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The Need to Be Superman: The Psychosocial Support Challenges of Young Men Affected by Cancer

Brad Love
Charee M. Thompson
Jessica Knapp
ONF 2014, 41(1), E21-E27 DOI: 10.1188/14.ONF.E21-E27

Purpose/Objectives: To investigate how gender-specific issues shape the experiences of young adult men with cancer and what they report to be problematic.

Research Approach: A qualitative, descriptive approach.

Setting: Website, focus group in the southwestern United States, and phone interviews throughout the United States.

Participants: Text from an online forum (N = 3,000 posts), focus group of six men, and separate interviews with four men.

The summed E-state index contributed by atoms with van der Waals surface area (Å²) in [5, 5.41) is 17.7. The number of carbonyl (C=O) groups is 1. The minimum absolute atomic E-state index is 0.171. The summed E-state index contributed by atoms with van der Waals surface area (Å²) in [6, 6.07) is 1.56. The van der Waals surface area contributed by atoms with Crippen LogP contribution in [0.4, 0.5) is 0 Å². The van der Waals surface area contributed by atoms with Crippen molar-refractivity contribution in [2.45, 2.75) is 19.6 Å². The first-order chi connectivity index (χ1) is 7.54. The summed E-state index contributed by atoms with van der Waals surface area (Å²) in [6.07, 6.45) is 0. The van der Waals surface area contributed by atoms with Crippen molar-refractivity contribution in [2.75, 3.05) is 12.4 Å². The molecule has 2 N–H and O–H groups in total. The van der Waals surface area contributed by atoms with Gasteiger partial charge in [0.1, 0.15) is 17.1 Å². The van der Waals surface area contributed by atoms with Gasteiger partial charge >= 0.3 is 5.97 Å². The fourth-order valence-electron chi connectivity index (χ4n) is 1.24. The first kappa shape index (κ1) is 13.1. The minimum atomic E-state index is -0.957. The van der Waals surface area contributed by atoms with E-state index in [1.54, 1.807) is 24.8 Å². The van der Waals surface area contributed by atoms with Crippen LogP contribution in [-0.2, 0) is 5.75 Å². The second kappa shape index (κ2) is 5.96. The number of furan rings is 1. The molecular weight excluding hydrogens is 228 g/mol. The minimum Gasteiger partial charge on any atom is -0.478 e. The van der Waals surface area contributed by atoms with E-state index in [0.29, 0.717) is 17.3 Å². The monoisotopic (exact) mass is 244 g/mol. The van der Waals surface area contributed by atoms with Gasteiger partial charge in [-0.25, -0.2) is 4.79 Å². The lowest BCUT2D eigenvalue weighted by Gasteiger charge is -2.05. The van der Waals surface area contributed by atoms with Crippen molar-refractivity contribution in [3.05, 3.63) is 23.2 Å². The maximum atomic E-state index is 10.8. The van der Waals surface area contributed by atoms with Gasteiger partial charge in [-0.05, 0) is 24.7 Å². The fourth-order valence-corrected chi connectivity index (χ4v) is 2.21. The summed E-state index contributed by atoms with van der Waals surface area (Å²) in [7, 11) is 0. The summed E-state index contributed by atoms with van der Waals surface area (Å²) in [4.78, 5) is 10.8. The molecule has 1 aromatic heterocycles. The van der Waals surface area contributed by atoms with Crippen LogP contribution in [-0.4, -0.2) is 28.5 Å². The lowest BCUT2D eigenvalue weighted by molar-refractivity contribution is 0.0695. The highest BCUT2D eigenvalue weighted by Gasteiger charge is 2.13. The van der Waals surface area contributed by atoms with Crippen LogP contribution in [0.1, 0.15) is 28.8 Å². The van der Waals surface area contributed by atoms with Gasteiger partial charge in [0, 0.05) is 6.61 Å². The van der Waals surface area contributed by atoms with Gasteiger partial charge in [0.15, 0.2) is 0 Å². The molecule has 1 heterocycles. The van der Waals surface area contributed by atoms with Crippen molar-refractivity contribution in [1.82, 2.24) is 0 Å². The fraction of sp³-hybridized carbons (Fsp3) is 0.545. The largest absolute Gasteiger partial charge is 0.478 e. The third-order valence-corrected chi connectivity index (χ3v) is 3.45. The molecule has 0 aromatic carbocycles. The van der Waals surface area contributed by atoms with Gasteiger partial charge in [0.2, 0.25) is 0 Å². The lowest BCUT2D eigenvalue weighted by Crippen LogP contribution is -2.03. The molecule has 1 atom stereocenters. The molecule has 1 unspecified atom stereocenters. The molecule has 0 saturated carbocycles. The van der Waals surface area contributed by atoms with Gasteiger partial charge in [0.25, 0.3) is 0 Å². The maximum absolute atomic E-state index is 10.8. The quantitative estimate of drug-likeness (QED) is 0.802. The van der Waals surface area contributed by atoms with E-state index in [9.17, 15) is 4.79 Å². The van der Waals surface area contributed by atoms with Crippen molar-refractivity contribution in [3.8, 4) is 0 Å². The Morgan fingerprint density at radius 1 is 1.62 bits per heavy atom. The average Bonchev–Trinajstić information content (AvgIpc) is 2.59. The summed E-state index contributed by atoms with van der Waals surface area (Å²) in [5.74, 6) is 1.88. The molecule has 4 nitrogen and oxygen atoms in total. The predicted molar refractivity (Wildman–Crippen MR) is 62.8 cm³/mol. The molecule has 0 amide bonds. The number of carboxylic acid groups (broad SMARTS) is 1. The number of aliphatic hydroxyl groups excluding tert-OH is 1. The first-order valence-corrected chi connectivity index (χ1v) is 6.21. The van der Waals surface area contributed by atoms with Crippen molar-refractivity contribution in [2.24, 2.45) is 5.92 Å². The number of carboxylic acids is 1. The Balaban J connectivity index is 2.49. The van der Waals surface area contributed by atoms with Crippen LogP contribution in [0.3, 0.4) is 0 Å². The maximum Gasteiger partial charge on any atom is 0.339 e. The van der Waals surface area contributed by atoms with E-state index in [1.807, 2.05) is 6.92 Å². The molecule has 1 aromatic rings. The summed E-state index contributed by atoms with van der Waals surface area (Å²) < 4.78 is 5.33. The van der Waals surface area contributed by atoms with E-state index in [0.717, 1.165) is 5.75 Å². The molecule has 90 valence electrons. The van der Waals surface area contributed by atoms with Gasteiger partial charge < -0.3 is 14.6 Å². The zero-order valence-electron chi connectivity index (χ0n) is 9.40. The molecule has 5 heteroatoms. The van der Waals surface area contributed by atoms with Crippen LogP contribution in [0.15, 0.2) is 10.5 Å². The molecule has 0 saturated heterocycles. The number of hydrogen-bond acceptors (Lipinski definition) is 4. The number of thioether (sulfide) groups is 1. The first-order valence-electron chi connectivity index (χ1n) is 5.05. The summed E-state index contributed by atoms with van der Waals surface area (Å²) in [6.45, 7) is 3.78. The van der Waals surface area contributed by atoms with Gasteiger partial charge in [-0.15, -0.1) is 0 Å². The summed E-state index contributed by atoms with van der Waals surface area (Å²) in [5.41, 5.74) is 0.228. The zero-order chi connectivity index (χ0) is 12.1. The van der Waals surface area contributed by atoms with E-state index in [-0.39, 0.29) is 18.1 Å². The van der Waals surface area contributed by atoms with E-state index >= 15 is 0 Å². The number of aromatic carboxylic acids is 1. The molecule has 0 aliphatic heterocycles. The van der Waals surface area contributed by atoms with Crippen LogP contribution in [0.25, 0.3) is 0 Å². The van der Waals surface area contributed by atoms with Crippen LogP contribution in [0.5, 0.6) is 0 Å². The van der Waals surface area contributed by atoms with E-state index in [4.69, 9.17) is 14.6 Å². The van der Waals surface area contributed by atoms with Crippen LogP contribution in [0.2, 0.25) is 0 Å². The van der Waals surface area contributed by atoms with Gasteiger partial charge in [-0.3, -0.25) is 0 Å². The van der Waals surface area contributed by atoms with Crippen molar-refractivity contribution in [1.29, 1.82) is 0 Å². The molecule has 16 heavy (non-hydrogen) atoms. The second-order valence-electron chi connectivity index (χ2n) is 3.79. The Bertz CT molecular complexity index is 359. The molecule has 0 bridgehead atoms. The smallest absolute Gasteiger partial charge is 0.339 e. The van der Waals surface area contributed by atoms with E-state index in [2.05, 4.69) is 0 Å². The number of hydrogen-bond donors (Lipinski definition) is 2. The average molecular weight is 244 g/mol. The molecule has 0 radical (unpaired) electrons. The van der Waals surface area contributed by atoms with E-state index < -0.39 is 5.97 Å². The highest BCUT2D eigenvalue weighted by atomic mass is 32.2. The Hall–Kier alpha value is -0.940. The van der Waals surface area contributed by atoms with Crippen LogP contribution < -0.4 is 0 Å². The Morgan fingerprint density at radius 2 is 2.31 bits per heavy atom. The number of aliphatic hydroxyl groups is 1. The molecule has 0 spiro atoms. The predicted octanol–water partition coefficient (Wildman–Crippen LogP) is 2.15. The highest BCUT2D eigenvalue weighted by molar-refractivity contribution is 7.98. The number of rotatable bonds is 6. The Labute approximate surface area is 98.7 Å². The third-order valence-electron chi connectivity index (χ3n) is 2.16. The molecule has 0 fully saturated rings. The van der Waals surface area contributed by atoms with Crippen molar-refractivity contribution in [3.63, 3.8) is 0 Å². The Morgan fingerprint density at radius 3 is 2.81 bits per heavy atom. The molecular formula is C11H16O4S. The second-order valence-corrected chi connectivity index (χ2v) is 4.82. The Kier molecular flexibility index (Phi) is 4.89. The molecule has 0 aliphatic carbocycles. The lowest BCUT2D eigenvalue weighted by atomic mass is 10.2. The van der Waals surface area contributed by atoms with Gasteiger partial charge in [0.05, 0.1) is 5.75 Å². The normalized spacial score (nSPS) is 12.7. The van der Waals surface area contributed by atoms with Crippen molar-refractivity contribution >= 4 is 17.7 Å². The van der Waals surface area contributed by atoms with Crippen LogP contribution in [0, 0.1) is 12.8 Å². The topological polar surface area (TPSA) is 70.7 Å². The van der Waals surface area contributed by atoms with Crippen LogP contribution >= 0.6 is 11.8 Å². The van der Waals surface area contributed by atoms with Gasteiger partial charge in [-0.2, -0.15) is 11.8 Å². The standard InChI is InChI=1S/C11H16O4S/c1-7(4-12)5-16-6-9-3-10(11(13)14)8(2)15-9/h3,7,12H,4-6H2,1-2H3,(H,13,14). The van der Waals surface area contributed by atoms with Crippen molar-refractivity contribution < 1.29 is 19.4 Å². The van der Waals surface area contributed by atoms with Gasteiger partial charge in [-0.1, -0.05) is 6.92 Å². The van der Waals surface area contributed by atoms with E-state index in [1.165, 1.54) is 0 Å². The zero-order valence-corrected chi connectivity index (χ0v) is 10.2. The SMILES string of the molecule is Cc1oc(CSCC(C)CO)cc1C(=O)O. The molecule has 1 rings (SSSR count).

Methodologic Approach: Data analysis took place over two months through constant comparison of online text as well as a focus group and interview transcripts.

Findings: Men face challenges being both a receiver and provider of support in relationships with their peers, romantic partners, and children. Cultural expectations to "be strong" drive their support-seeking beliefs and behaviors.

Conclusions: Men report conflict between desires to show strength and to be honest that present a barrier to support, as well as contribute to inadequate relationships with male peers and greater difficulty in exchanging support with romantic partners.

Interpretation: The authors identified attitudes about and barriers to men's experiences with social support, which healthcare providers, such as nurses, should be sensitive to when developing and providing support.

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